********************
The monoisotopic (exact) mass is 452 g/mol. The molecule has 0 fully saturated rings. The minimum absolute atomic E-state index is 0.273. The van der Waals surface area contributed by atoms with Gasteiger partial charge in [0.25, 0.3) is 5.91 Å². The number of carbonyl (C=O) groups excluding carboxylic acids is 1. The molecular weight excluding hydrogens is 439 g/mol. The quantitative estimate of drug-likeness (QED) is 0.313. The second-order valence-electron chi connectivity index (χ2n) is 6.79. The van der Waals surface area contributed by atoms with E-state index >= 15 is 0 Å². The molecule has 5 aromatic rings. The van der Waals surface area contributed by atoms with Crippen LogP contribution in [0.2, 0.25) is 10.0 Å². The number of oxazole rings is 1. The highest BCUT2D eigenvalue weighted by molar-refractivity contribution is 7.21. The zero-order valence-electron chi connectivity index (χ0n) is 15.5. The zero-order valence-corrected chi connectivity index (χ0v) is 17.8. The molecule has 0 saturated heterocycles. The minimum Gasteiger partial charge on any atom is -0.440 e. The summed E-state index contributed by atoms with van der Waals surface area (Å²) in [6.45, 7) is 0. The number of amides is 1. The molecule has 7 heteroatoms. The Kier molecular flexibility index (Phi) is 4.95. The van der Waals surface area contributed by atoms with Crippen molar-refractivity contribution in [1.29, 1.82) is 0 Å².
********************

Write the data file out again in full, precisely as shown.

The monoisotopic (exact) mass is 452 g/mol. The molecule has 0 fully saturated rings. The minimum absolute atomic E-state index is 0.273. The van der Waals surface area contributed by atoms with Gasteiger partial charge in [0.25, 0.3) is 5.91 Å². The number of carbonyl (C=O) groups excluding carboxylic acids is 1. The molecular weight excluding hydrogens is 439 g/mol. The quantitative estimate of drug-likeness (QED) is 0.313. The second-order valence-electron chi connectivity index (χ2n) is 6.79. The van der Waals surface area contributed by atoms with E-state index >= 15 is 0 Å². The molecule has 5 aromatic rings. The van der Waals surface area contributed by atoms with Crippen LogP contribution in [0.2, 0.25) is 10.0 Å². The number of oxazole rings is 1. The highest BCUT2D eigenvalue weighted by molar-refractivity contribution is 7.21. The zero-order valence-electron chi connectivity index (χ0n) is 15.5. The zero-order valence-corrected chi connectivity index (χ0v) is 17.8. The molecule has 0 saturated heterocycles. The minimum Gasteiger partial charge on any atom is -0.440 e. The summed E-state index contributed by atoms with van der Waals surface area (Å²) in [6.45, 7) is 0. The number of amides is 1. The molecule has 7 heteroatoms. The Kier molecular flexibility index (Phi) is 4.95. The van der Waals surface area contributed by atoms with Crippen molar-refractivity contribution in [1.29, 1.82) is 0 Å².